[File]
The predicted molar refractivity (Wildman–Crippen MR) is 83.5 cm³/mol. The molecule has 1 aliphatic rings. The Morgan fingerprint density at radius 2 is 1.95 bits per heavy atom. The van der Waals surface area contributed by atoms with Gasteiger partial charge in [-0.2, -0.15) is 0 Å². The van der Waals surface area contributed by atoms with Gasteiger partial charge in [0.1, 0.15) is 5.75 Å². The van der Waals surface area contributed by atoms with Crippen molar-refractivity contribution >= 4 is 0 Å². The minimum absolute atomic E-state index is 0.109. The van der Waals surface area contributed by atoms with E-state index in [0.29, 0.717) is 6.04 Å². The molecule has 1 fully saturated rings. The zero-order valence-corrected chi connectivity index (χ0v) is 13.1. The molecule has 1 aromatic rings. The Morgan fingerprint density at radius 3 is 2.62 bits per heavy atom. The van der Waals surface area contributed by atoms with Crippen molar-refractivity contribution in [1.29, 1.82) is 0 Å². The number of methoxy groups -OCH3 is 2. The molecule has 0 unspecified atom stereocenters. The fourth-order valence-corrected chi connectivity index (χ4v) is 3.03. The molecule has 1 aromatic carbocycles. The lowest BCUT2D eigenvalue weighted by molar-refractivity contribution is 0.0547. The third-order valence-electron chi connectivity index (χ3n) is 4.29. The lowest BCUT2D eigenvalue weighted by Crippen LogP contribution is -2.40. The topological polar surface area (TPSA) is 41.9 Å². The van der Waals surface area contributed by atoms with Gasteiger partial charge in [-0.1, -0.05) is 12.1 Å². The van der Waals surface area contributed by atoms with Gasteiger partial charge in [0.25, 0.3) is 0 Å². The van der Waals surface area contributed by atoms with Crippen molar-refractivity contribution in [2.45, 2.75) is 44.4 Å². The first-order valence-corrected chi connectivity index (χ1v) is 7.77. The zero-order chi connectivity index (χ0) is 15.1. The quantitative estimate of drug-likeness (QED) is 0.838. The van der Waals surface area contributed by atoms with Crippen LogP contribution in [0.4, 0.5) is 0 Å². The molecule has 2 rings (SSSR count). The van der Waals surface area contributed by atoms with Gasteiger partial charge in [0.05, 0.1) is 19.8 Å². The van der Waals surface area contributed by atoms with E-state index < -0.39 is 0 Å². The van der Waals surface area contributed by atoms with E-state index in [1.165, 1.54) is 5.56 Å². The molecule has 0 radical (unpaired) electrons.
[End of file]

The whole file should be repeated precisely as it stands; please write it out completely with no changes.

The predicted molar refractivity (Wildman–Crippen MR) is 83.5 cm³/mol. The molecule has 1 aliphatic rings. The Morgan fingerprint density at radius 2 is 1.95 bits per heavy atom. The van der Waals surface area contributed by atoms with Gasteiger partial charge in [-0.2, -0.15) is 0 Å². The van der Waals surface area contributed by atoms with Gasteiger partial charge in [0.1, 0.15) is 5.75 Å². The van der Waals surface area contributed by atoms with Crippen molar-refractivity contribution >= 4 is 0 Å². The minimum absolute atomic E-state index is 0.109. The van der Waals surface area contributed by atoms with E-state index in [0.29, 0.717) is 6.04 Å². The molecule has 1 fully saturated rings. The zero-order valence-corrected chi connectivity index (χ0v) is 13.1. The molecule has 1 aromatic rings. The Morgan fingerprint density at radius 3 is 2.62 bits per heavy atom. The van der Waals surface area contributed by atoms with Crippen molar-refractivity contribution in [1.29, 1.82) is 0 Å². The number of methoxy groups -OCH3 is 2. The molecule has 0 unspecified atom stereocenters. The fourth-order valence-corrected chi connectivity index (χ4v) is 3.03. The molecule has 1 aromatic carbocycles. The lowest BCUT2D eigenvalue weighted by molar-refractivity contribution is 0.0547. The third-order valence-electron chi connectivity index (χ3n) is 4.29. The lowest BCUT2D eigenvalue weighted by Crippen LogP contribution is -2.40. The topological polar surface area (TPSA) is 41.9 Å². The van der Waals surface area contributed by atoms with Gasteiger partial charge in [-0.1, -0.05) is 12.1 Å². The van der Waals surface area contributed by atoms with Gasteiger partial charge in [0.25, 0.3) is 0 Å². The van der Waals surface area contributed by atoms with Crippen molar-refractivity contribution in [2.45, 2.75) is 44.4 Å². The first-order valence-corrected chi connectivity index (χ1v) is 7.77. The zero-order chi connectivity index (χ0) is 15.1. The quantitative estimate of drug-likeness (QED) is 0.838. The van der Waals surface area contributed by atoms with Crippen LogP contribution in [0.4, 0.5) is 0 Å². The molecule has 2 rings (SSSR count). The van der Waals surface area contributed by atoms with Gasteiger partial charge in [0.05, 0.1) is 19.8 Å². The van der Waals surface area contributed by atoms with E-state index < -0.39 is 0 Å². The van der Waals surface area contributed by atoms with E-state index in [1.165, 1.54) is 5.56 Å². The molecule has 0 radical (unpaired) electrons.